DUBAI: As the cities of today grow into those of the future, they will encounter daunting sustainability challenges.
Arguably, the most significant factor that all urban centers will have to take into account is climate change.
With temperatures projected to rise, new infrastructure and operational challenges will have to be tackled by city authorities.
“We need to manage our greenhouse gas emissions while managing our economy,” said Fahed Al-Hammadi, director of climate change at the UAE’s Ministry of Climate Change.
“We must understand future trends in the region and how we will be affected in different sectors. We must engage with the private sector because we can’t work as a government alone,” he added.
“We need to attract more ‘green’ investors, and ensure that the capacity of renewable energy we’re transitioning to can cope with the transformation.”
Speaking at a recent summit in Dubai on emerging technologies, Al-Hammadi envisioned cities of the future contributing to a reduction in emissions — transportation currently contributes a third of total emissions — and thus helping governments achieve their emission-reduction targets.
Cities’ sustainability will prove a major challenge in the Middle East, a region with a growing population and diminishing water resources.
“Climate change is happening and there are future challenges, but it’s very important, with the structure we have in modern cities, to have an understanding of the impacts and the changes we’re going to experience,” Al-Hammadi said.
One tool that is becoming increasingly important for urban authorities planning for future challenges is data.
Carlo Ratti, director of Senseable City Lab at MIT, said that reliable data is essential for a better understanding of the cities we live in.
He is working on collecting data from the movement of cars to understand transport patterns in a city and how it can be improved.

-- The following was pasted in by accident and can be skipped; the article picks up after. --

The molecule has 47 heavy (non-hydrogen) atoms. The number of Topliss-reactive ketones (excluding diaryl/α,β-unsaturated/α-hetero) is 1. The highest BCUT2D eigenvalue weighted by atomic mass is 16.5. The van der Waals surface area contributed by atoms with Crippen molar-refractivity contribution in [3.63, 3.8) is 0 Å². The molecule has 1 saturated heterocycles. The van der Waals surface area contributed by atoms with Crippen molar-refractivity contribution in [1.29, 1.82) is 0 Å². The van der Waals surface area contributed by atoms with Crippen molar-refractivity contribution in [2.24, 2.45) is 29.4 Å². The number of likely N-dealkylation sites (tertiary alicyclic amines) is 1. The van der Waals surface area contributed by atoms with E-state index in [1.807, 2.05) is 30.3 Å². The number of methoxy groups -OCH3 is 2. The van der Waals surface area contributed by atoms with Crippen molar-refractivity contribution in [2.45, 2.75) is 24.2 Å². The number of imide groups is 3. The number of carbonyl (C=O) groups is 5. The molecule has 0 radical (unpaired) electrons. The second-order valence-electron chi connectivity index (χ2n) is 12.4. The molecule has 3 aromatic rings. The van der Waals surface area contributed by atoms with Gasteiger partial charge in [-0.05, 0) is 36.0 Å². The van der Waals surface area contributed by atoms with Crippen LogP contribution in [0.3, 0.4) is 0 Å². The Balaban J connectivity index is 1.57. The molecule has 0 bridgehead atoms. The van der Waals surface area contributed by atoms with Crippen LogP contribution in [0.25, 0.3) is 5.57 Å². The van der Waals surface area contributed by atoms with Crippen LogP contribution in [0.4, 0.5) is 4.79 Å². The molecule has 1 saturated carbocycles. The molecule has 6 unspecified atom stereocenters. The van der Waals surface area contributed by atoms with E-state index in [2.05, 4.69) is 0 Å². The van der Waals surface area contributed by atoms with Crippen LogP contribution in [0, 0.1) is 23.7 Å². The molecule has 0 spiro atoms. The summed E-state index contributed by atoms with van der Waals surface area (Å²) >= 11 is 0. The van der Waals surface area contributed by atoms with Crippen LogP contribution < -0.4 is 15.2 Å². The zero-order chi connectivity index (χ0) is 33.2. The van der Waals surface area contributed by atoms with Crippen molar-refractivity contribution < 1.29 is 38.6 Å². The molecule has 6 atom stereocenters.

With the average number of car sensors today ranging from 2,000 to 3,000, Ratti told the EmTech MENA conference that the “ambient sensing platform” can be scaled up to include taxis and used for monitoring a city’s “structural health” (bridges and other infrastructure). Pilot projects are currently being conducted in collaboration with Uber in Singapore, he said.
“You can radically change the way we move in a city,” Ratti added. “In the US today, a car is parked on average 95 percent of the time. It uses valuable space in our cities as well. But a self-driving system can change that.”
Ratti offered the example of the 1.37 million parking spots in Singapore, 70 percent of which can be cut with autonomous cars.
His work encompasses traffic lights as well, whereby cars will be able to detect intersections, removing the need for such lights.
Meanwhile, in Amsterdam self-driving boats that can be used as floating platforms for temporary bridges are being deployed to configure the city in an increasingly dynamic way.
“The beauty of technology isn’t about creating new needs. It’s about doing things in a different and better way,” Ratti said.
Experts have jumped to cities’ defense by trying to make them more resilient as they face the twin onslaughts of overpopulation (55 percent of the planet’s 7.4 billion people live in urban areas) and climate change (rising sea levels due to global warming threaten to wipe out many coastal cities).
The health sector will need an overhaul to cater for the evolving needs of the cities of the future.
A pioneer in this area is BioBot, a US biotech company that measures the concentration of drugs that are excreted in urine and collected in sewerage systems.